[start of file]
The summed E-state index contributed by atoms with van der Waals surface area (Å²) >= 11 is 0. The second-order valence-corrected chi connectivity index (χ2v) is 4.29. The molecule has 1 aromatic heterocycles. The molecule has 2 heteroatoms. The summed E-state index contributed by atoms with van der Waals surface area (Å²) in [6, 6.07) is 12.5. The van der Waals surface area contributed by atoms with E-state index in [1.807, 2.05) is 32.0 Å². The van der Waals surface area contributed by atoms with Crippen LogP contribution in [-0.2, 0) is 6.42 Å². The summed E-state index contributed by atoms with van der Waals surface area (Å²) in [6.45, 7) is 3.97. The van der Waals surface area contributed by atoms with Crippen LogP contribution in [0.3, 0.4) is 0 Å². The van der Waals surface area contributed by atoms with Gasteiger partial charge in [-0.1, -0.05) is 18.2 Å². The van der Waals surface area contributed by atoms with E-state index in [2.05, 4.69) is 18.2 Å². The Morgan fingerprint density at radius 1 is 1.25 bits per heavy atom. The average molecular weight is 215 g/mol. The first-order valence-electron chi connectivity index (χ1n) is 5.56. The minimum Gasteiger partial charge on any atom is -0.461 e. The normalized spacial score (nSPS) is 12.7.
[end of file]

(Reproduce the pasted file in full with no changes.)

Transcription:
The summed E-state index contributed by atoms with van der Waals surface area (Å²) >= 11 is 0. The second-order valence-corrected chi connectivity index (χ2v) is 4.29. The molecule has 1 aromatic heterocycles. The molecule has 2 heteroatoms. The summed E-state index contributed by atoms with van der Waals surface area (Å²) in [6, 6.07) is 12.5. The van der Waals surface area contributed by atoms with E-state index in [1.807, 2.05) is 32.0 Å². The van der Waals surface area contributed by atoms with Crippen LogP contribution in [-0.2, 0) is 6.42 Å². The summed E-state index contributed by atoms with van der Waals surface area (Å²) in [6.45, 7) is 3.97. The van der Waals surface area contributed by atoms with Crippen LogP contribution in [0.3, 0.4) is 0 Å². The van der Waals surface area contributed by atoms with Gasteiger partial charge in [-0.1, -0.05) is 18.2 Å². The van der Waals surface area contributed by atoms with E-state index in [2.05, 4.69) is 18.2 Å². The Morgan fingerprint density at radius 1 is 1.25 bits per heavy atom. The average molecular weight is 215 g/mol. The first-order valence-electron chi connectivity index (χ1n) is 5.56. The minimum Gasteiger partial charge on any atom is -0.461 e. The normalized spacial score (nSPS) is 12.7.